Skip to content


Deploy a Keras Deep Learning Project to Production with Flask

Deep Learning, Keras, TensorFlow, Machine Learning, Python8 min read


TL;DR Step-by-step guide to build a Deep Neural Network model with Keras to predict Airbnb prices in NYC and deploy it as REST API using Flask

This guide will let you deploy a Machine Learning model starting from zero. Here are the steps you’re going to cover:

There is a lot to cover, but every step of the way will get you closer to deploying your model to the real-world. Let’s begin!

Run the modeling code in your browser

The complete project on GitHub

Define objective/goal

Obviously, you need to know why you need a Machine Learning (ML) model in the first place. Knowing the objective gives you insights about:

  • Is ML the right approach?
  • What data do I need?
  • What a “good model” will look like? What metrics can I use?
  • How do I solve the problem right now? How accurate is the solution?
  • How much is it going to cost to keep this model running?

In our example, we’re trying to predict Airbnb listing price per night in NYC. Our objective is clear - given some data, we want our model to predict how much will it cost to rent a certain property per night.

Load data

The data comes from Airbnb Open Data and it is hosted on Kaggle

Since 2008, guests and hosts have used Airbnb to expand on traveling possibilities and present more unique, personalized way of experiencing the world. This dataset describes the listing activity and metrics in NYC, NY for 2019.


We’ll start with a bunch of imports and setting a random seed for reproducibility:

1import numpy as np
2import tensorflow as tf
3from tensorflow import keras
4import pandas as pd
5import seaborn as sns
6from pylab import rcParams
7import matplotlib.pyplot as plt
8from matplotlib import rc
9from sklearn.model_selection import train_test_split
10import joblib
12%matplotlib inline
13%config InlineBackend.figure_format='retina'
15sns.set(style='whitegrid', palette='muted', font_scale=1.5)
17rcParams['figure.figsize'] = 16, 10

Download the data from Google Drive with gdown:

1!gdown --id 1aRXGcJlIkuC6uj1iLqzi9DQQS-3GPwM_ --output airbnb_nyc.csv

And load it into a Pandas DataFrame:

1df = pd.read_csv('airbnb_nyc.csv')

How can we understand what our data is all about?

Data exploration

This step is crucial. The goal is to get a better understanding of the data. You might be tempted to jumpstart the modeling process, but that would be suboptimal. Looking at large amounts of examples, looking for patterns and visualizing distributions will build your intuition about the data. That intuition will be helpful when modeling, imputing missing data and looking at outliers.

One easy way to start is to count the number of rows and columns in your dataset:

1(48895, 16)

We have 48,895 rows and 16 columns. Enough data to do something interesting.

Let’s start with the variable we’re trying to predict price. To plot the distribution, we’ll use distplot():


price dist

We have a highly skewed distribution with some values in the 10,000 range (you might want to explore those). We’ll use a trick - log transformation:


log price dist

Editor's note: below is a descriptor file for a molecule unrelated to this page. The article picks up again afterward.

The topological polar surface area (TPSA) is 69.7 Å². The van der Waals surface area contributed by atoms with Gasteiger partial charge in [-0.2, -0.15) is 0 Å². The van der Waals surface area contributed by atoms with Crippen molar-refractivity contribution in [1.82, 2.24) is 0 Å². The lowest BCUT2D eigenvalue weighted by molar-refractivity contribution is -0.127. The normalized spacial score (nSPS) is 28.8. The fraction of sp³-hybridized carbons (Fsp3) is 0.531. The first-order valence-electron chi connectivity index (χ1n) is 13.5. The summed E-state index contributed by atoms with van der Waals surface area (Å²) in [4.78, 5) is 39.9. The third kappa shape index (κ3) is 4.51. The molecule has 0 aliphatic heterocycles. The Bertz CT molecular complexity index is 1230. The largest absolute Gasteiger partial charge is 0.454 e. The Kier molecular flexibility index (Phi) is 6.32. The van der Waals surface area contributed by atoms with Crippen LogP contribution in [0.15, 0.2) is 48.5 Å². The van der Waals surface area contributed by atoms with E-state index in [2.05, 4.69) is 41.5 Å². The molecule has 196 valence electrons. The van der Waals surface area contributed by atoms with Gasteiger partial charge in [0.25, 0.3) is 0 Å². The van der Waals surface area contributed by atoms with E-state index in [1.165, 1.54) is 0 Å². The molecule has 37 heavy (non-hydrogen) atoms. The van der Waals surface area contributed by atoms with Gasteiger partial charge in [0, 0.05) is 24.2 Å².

This looks more like a normal distribution. Turns out this might help your model better learn the data. You’ll have to remember to preprocess the data before training and predicting.

The type of room seems like another interesting point. Let’s have a look:

1sns.countplot(x='room_type', data=df)

room type dist

Most listings are offering entire places or private rooms. What about the location? What neighborhood groups are most represented?

1sns.countplot(x='neighbourhood_group', data=df)

neighbourhood group dist

As expected, Manhattan leads the way. Obviously, Brooklyn is very well represented, too. You can thank Mos Def, Nas, Masta Ace, and Fabolous for that.

Another interesting feature is the number of reviews. Let’s have a look at it:


reviews dist

This one seems to follow a Power law (it has a fat tail). This one seems to follow a Power law (it has a fat tail). There seem to be some outliers (on the right) that might be of interest for investigation.

Finding Correlations

The correlation analysis might give you hints at what features might have predictive power when training your model.

Remember, Correlation does not imply causation

Computing Pearson correlation coefficient between a pair of features is easy:

1corr_matrix = df.corr()

Let’s look at the correlation of the price with the other attributes:

1price_corr = corr_matrix['price']
1latitude 0.033939
2minimum_nights 0.042799
3number_of_reviews -0.047954
4calculated_host_listings_count 0.057472
5availability_365 0.081829
6longitude -0.150019
7price 1.000000

The correlation coefficient is defined in the -1 to 1 range. A value close to 0 means there is no correlation. Value of 1 suggests a perfect positive correlation (e.g. as the price of Bitcoin increases, your dreams of owning more are going up, too!). Value of -1 suggests perfect negative correlation (e.g. high number of bad reviews should correlate with lower prices).

The correlation in our dataset looks really bad. Luckily, categorical features are not included here. They might have some predictive power too! How can we use them?

Prepare the data

The goal here is to transform the data into a form that is suitable for your model. There are several things you want to do when handling (think CSV, Database) structured data:

  • Handle missing data
  • Remove unnecessary columns
  • Transform any categorical features to numbers/vectors
  • Scale numerical features

Missing data

Let’s start with a check for missing data: